Now that I’ve seen pictures and emailed the editors I can confirm this is the fragment I worked on as a student in the Green Scholars Initiative back around 2012. It was a treat to work on it and I’m very glad to see it finally published. I did get to spend an afternoon with the fragment. I’ll try to publish some more of the work I did on it back then later on the blog. I haven’t seen the official publication yet and, naturally, the editors went well beyond my meager student efforts. You’ll notice that comparing the photos from 2013 to the b/w images from the Oxy volume that another piece of the fragment was identified. So the color photos do not show the entire known fragment.

2012 Photos (by Ardon Bar-Hama)

2023 Photos from the Oxy volume (via Facebook)

Update (9/12/23)

See the Greek synopsis I put together here.

Friday, August 25, 2023

J. Gresham Machen on Conjecture


J. Gresham Machen is known for many things: starting Westminster Seminary, starting the Orthodox Presbyterian Church, writing a widely used introductory Greek grammar (one still used when I was in high school!), battling theological modernism, etc. Among his books, the most famous is Christianity and Liberalism, which is celebrating its 100th anniversary this year. It is a classic. If you’ve never read it, you should.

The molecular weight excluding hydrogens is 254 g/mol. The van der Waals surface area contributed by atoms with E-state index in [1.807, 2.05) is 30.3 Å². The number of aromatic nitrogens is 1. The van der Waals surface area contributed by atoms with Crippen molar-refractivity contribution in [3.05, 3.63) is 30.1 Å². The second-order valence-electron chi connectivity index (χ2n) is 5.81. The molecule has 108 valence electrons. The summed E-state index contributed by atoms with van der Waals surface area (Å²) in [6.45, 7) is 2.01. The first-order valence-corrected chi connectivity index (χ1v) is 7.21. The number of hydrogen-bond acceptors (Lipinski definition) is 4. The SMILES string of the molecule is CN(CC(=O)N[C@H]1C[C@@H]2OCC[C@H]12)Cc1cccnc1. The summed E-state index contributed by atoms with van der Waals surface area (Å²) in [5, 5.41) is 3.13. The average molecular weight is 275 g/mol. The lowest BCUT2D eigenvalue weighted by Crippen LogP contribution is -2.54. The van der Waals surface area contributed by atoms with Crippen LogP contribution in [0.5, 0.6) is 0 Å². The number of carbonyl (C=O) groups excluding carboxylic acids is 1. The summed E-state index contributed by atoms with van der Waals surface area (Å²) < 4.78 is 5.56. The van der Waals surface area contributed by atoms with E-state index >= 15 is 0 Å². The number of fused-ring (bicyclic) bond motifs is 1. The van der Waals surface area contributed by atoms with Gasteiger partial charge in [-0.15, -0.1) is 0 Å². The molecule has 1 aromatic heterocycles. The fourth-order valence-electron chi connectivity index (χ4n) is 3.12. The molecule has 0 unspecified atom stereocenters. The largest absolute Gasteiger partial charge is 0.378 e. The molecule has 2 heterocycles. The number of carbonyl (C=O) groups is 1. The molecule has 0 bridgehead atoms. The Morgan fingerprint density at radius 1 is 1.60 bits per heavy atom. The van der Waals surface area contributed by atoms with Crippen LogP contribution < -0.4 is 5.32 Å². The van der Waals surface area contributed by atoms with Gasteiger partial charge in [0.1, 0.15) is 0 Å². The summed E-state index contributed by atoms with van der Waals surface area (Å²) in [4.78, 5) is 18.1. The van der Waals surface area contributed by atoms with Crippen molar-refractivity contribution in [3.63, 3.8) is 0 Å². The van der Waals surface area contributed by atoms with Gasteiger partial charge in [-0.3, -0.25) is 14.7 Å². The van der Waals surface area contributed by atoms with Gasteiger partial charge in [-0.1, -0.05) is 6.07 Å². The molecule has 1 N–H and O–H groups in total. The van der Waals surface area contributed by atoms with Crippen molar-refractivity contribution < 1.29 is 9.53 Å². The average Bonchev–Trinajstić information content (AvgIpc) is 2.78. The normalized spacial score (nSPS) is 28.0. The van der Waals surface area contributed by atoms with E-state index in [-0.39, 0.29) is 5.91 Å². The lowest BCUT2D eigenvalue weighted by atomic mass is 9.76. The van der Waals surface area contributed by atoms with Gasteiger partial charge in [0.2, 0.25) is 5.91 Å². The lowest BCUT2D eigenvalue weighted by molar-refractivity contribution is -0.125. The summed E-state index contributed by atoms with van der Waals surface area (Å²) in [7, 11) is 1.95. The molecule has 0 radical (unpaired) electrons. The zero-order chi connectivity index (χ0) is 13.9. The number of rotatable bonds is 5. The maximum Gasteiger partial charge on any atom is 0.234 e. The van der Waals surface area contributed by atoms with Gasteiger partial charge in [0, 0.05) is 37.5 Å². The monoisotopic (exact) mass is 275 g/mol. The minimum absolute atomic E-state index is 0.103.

One thing Machen is not known for is textual criticism. Nevertheless, one will find in his major study of the virgin birth a chapter devoted especially to the textual problem of Matt 1:16. It’s a nice treatment overall. But what caught my attention was his response to the conjecture proposed by A. Merx (and others, see here) that the text initially read “Joseph begat Jesus” and this was only later emended in various ways to include Mary and her virginity. Here is Machen:

In reply, it may be said, in the first place, that the method of conjectural emendation, which is here followed, can be applied only with the greatest caution to a work which has so extraordinarily rich a documentary attestation as has the Gospel according to Matthew. In the case of many classical authors, where we have only one or two late and obviously very imperfect manuscripts, an editor is often justified in rejecting the transmitted text of a passage and in substituting for it a reading which shall best account for the obviously incorrect wording of those manuscripts that happen to be extant. But in the case of the Gospels, the extant documentary attestation is so very abundant, and the various lines of transmission began to diverge at such an early time, that one has difficulty in understanding how the original text could have been so completely obliterated as to leave no trace. There may indeed be such instances, where all of our extant witnesses to the text have been corrupted; but surely they are very few. Thus although conjectural emendation cannot be excluded in principle from the textual criticism of the New Testament, it should certainly be employed there in the most sparing possible way. The employment of it in any passage should be regarded as a counsel of desperation, to be resorted to only when all ordinary methods fail. If it is possible to regard any one of the extant variants as original, that alternative should be chosen; and the critic should not undertake to reproduce by conjecture a text which has actually left no trace.